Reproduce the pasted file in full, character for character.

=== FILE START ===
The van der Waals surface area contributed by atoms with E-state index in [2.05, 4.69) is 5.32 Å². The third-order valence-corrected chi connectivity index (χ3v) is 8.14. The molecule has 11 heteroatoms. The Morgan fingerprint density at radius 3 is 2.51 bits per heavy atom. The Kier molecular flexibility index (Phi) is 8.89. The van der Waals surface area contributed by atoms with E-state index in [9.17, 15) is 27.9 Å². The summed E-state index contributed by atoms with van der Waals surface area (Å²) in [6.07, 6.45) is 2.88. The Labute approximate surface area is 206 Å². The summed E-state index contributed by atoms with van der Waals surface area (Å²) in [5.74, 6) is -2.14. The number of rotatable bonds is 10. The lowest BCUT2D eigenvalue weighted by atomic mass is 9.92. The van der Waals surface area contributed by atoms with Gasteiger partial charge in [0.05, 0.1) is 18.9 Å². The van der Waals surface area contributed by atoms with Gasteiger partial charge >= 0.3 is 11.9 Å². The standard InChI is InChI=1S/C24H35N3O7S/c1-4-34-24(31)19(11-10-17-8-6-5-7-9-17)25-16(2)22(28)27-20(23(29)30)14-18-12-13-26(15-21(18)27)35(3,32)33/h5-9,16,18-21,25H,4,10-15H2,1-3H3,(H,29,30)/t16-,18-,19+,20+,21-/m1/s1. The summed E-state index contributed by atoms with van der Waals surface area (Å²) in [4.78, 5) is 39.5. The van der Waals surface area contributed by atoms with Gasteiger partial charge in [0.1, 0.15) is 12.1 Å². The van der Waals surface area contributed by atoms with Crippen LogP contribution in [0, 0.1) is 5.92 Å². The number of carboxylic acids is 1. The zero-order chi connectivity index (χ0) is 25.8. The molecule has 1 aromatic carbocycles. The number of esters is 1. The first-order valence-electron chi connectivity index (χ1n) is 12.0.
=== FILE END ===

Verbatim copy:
The van der Waals surface area contributed by atoms with E-state index in [2.05, 4.69) is 5.32 Å². The third-order valence-corrected chi connectivity index (χ3v) is 8.14. The molecule has 11 heteroatoms. The Morgan fingerprint density at radius 3 is 2.51 bits per heavy atom. The Kier molecular flexibility index (Phi) is 8.89. The van der Waals surface area contributed by atoms with E-state index in [9.17, 15) is 27.9 Å². The summed E-state index contributed by atoms with van der Waals surface area (Å²) in [6.07, 6.45) is 2.88. The Labute approximate surface area is 206 Å². The summed E-state index contributed by atoms with van der Waals surface area (Å²) in [5.74, 6) is -2.14. The number of rotatable bonds is 10. The lowest BCUT2D eigenvalue weighted by atomic mass is 9.92. The van der Waals surface area contributed by atoms with Gasteiger partial charge in [0.05, 0.1) is 18.9 Å². The van der Waals surface area contributed by atoms with Gasteiger partial charge >= 0.3 is 11.9 Å². The standard InChI is InChI=1S/C24H35N3O7S/c1-4-34-24(31)19(11-10-17-8-6-5-7-9-17)25-16(2)22(28)27-20(23(29)30)14-18-12-13-26(15-21(18)27)35(3,32)33/h5-9,16,18-21,25H,4,10-15H2,1-3H3,(H,29,30)/t16-,18-,19+,20+,21-/m1/s1. The summed E-state index contributed by atoms with van der Waals surface area (Å²) in [4.78, 5) is 39.5. The van der Waals surface area contributed by atoms with Gasteiger partial charge in [0.1, 0.15) is 12.1 Å². The van der Waals surface area contributed by atoms with Crippen LogP contribution in [0, 0.1) is 5.92 Å². The number of carboxylic acids is 1. The zero-order chi connectivity index (χ0) is 25.8. The molecule has 1 aromatic carbocycles. The number of esters is 1. The first-order valence-electron chi connectivity index (χ1n) is 12.0.